Helping through those inevitable tough patches is Gen's sympathetic brother, Teddy (Trevor Blumas), who serves as Casey's handsome prince riding in on a trusty Zamboni.

In short, "Ice Princess" doesn't break a sweat trying to reinvent the wheel, but it goes to show how effective the original model can be when there are skilled operators involved.

Fywell, who made his feature directorial debut with "I Capture the Castle", keeps the elements running smoothly and efficiently, working from a knowing script by "Dawson's Creek" and "Spin City" writer Davis, who also shares story credit with "The Princess Diaries" author Meg Cabot.

Key to the success of the film is the tricky dynamic among Trachtenberg, Cusack and Cattrall that adroitly manages to avoid falling into one-dimensional good vs. evil stereotypes.

Also helping to keep things real is the decision to cast as many professional skaters as possible in the roles of Casey's contemporaries, with Kirsten Olson, Juliana Cannarozzo and Jocelyn Lai proving to be as confident in front of the camera as they are on the ice.

Technical contributions are equally well-executed, highlighted by cinematographer David Hennings' ("Blue Crush") propulsive camera work and choreographer Anne Fletcher's colorful, far-from-routine routines.

ICE PRINCESS

Buena Vista

A Walt Disney Pictures presentation

Credits: Director: Tim Fywell; Screenwriter: Hadley Davis; Story: Meg Cabot, Hadley Davis; Producer: Bridget Johnson; Executive producer: William W. Wilson III; Director of photography: David Hennings; Production designer: Lester Cohen; Editor: Janice Hampton; Costume designer: Michael Dennison; Music: Christophe Beck. Cast: Joan Carlyle: Joan Cusack; Tina Harwood: Kim Cattrall; Casey Carlyle: Michelle Trachtenberg; Gen Harwood: Hayden Panettiere; Teddy Harwood: Trevor Blumas; Nikki: Kirsten Olson; Nikki's Mom: Connie Ray; Zoey: Juliana Cannarozzo; Tiffany: Jocelyn Lai.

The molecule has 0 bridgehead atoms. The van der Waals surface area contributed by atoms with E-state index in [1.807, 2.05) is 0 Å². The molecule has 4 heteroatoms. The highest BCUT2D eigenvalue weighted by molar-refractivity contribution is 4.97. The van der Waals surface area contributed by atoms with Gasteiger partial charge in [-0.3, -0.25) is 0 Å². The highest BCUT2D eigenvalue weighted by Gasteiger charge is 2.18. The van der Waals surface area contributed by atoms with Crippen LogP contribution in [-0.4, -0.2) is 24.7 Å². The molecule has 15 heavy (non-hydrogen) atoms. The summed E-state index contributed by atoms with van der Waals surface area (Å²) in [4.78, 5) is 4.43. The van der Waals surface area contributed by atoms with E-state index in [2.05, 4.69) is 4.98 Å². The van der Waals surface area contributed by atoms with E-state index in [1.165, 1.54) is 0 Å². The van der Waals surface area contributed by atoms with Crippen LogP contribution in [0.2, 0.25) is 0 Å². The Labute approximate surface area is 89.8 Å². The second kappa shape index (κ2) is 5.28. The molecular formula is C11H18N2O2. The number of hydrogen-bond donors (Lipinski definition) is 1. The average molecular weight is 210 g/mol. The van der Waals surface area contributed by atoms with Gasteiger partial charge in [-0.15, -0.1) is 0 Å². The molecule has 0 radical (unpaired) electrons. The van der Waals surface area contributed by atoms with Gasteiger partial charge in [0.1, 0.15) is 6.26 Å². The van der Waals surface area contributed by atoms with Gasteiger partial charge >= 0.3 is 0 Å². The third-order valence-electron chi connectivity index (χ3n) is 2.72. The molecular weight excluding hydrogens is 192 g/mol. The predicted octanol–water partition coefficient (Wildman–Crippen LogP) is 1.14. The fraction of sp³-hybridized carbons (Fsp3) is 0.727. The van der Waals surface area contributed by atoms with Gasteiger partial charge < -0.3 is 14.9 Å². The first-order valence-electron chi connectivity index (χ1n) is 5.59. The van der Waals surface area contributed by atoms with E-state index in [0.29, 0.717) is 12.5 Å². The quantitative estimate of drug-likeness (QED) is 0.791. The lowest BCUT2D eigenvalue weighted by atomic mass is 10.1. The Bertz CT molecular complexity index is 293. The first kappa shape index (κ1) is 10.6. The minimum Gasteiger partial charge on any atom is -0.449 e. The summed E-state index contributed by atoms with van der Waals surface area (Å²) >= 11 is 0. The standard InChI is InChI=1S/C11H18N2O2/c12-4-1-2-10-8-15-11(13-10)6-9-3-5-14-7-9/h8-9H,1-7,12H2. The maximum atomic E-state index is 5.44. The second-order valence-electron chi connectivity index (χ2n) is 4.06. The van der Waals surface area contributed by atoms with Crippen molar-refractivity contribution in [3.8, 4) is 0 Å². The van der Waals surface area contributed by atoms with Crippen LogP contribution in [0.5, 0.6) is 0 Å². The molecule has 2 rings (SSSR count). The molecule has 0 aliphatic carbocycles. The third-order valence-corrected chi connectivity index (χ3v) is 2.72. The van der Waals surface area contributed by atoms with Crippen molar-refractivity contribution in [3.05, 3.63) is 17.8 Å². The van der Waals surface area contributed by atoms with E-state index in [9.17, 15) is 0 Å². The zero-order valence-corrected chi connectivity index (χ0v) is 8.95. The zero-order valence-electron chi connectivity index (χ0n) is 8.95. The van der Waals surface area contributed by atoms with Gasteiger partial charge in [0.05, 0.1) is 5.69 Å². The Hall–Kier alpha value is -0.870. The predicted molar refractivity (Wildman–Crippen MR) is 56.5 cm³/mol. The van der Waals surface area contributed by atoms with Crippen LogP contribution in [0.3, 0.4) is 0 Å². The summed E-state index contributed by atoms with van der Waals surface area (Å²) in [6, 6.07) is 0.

MPAA rating G, running time 98 minutes.

»

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Racing Stripes

10 February 2005 | The Hollywood Reporter - Movie News | See recent The Hollywood Reporter - Movie News news »

The amazing and hilarious achievement of director Chris Noonan and his team of animal trainers and CGI whizzes in the 1995 hit film Babe becomes more apparent every time someone else attempts a sequel or knockoff. Racing Stripes, directed by Frederik Du Chau, copies the formula of a farm animal unaware of its own identity. But the results don't come close to duplicating Noonan's charming and gentle barnyard fable. At best, Racing Stripes should play nicely to youngsters with the cutoff for enjoyment extending no further than midteens.

Instead of a pig who believes he is a sheepdog, Racing Stripes concerns a zebra who thinks he is a race horse. Like Babe, the zebra named Stripes converses with other animals on the family's Kentucky farm. This is achieved again with a mix of real animals, computer technology and animatronic doubles.

Stripes is named by the young daughter (Hayden Panettiere) of a former horse trainer (Bruce Greenwood) who rescues the lost foal. Once the humans retire from the barn, all the animals begin to chatter up a storm. Three years later, the daughter gets the idea she would like to ride the zebra, every bit as much as Stripes would like to be ridden because he thinks he can run in races against horses. But, in a bit of unconvincing melodrama, Dad won't allow this because his late wife lost her life after being thrown from a horse.